Magnesium (Mg2+) is particularly interesting because of its abundance in the organism, where it participates in numerous biological processes, like osteogenesis of progenitor cells. In addition, low Mg2+ concentrations have been associated with osteoporosis or osteopenia6. In biomaterial engineering, Mg-based implants have been used to enhance bone formation “in vivo7,8,9,10. Due to corrosion resistance of Mg2+ alloys11, new formulas based on Mg2+ are being investigated. Currently, Mg2+ is used in combination with other materials as calcium and phosphate, or as Mg-coated structures to enhance osteogenesis. However, little is known about the mechanisms whereby Mg2+ salts affect osteogenesis and bone formation. It is known that Wnt/β-pathway and Notch signaling are involved in bone marrow mesenchymal stem cells (MSC) osteogenesis12, 13. Although other works show that Notch signaling activation is also related to the maintenance of stemness14 even with the inhibition of osteogenesis15.

The characterization of the pro-osteogenic effects of Mg2+ will add knowledge on the biology of bone cells; thus, new or improved strategies can be developed aiming to enhance osteogenesis, and osseointegration of bone prosthesis.

The present study evaluates the effects of magnesium chloride on osteogenesis of bone marrow MSC and its capability to repopulate decellularized bone scaffolds. Moreover, the mechanisms whereby magnesium chloride triggers its pro-osteogenic effect are also investigated.

Results

Moderately high concentrations of Mg2+ increase osteogenesis and mineralization of rat MSC

Increasing Mg2+ concentrations (0.8, 1.2, and 1.8 mM) enhanced MSC osteogenesis (Fig. 1). In MSC differentiated into osteoblasts with 1.2 mM of MgCl2, alkaline phosphatase activity (ALP) increased by 4.2-fold (vs 0.8 mM) and by 6-fold with 1.8 mM of MgCl2, (Fig. 1a). Likewise, matrix mineralization, verified by Alizarin Red S, was more abundant in cells cultured with high Mg2+ concentrations (Fig. 1b).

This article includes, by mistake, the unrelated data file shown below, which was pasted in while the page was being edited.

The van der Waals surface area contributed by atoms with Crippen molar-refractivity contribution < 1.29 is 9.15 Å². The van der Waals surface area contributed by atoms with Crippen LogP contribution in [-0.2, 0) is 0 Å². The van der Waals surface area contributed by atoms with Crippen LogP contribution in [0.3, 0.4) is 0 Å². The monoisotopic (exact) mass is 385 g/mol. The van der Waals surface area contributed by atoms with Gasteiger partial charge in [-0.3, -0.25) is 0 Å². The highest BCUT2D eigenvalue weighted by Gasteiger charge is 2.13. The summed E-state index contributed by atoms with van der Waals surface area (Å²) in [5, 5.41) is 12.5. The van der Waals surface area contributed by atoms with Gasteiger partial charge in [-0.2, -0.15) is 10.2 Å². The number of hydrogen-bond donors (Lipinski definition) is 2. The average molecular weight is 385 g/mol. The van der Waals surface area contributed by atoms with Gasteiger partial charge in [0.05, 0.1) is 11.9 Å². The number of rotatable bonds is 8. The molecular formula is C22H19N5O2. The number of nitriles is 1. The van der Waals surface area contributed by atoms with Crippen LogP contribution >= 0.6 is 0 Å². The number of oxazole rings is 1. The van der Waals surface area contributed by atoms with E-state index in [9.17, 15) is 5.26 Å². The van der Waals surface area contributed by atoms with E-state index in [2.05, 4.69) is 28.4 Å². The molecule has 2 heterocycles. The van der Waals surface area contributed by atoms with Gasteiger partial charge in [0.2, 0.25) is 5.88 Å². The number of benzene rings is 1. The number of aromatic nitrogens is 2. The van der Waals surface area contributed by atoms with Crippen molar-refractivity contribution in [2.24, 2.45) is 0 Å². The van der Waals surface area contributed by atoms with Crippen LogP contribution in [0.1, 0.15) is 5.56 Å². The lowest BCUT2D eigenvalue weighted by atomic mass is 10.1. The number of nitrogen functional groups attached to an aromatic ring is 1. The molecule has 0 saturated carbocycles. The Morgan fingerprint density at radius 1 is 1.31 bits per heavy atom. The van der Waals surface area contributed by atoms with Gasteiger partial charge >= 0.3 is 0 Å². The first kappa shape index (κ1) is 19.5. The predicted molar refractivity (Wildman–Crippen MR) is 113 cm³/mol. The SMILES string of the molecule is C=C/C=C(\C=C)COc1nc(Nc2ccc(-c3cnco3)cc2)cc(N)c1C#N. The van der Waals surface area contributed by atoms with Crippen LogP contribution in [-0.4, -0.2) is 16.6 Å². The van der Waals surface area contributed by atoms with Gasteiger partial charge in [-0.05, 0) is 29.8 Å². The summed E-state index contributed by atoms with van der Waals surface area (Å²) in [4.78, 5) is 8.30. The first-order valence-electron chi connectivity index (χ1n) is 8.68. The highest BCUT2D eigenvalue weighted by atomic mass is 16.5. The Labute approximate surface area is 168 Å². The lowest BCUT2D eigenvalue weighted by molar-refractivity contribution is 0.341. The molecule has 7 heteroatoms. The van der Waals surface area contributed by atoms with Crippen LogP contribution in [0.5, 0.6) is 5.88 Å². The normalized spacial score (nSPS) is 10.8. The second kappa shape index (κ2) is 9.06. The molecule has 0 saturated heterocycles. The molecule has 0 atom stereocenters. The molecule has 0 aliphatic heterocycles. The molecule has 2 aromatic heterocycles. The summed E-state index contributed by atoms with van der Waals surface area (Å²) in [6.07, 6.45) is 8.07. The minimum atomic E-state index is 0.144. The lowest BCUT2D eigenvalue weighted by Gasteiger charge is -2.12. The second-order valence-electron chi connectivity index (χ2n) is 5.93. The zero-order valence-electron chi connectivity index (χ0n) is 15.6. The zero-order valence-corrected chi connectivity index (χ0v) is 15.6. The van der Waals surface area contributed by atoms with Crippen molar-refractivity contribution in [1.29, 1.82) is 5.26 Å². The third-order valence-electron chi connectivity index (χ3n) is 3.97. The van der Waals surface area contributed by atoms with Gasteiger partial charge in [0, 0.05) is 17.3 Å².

Figure 1
figure1

Effects of MgCl2 supplementation on osteogenesis and mineralization of rat MSC. (a) ALP activity was significantly and dose-dependently increased by Mg2+ concentration. (b) Matrix mineralization verified by Alizarin Red S staining was higher according to Mg2+ levels. (c) Osteogenic marker genes Runx2, (d) Osterix and (e) Osteocalcin expression was up-regulated according to the increase in Mg2+ concentrations. (f) Intact FGF23 in the liquid supernatant was increased according to Mg2+ concentrations. FGF23 was not detected in liquid supernatant of UC. UC - undifferentiated cells, OB - osteoblasts. Bars show mean ± SEM. n = 4.

The enhancement of mineralization was accompanied by a significant increase in the expression of osteogenic master genes such as RUNX2 (Fig. 1c), regulator of the early osteoblast differentiation, OSTERIX (Fig. 1d), transcription factor required for the transition of pre-osteoblasts to osteoblasts, and OSTEOCALCIN (Fig. 1e), produced by mature osteoblasts. The addition of MgCl2 increased the expression of these genes in a concentration-dependent manner. As FGF23 is released by mature osteoblasts and osteocytes, the amount of FGF23 in the supernatant demonstrates the presence of mature osteoblasts. FGF23 production during 24 h was measured at 21 days of osteogenic differentiation. Undifferentiated cells did not produce FGF23 while in MSC differentiated into osteoblasts with 1.8 mM of MgCl2 FGF23 levels were 31-fold increased as compared with 0.8 mM (Fig. 1f).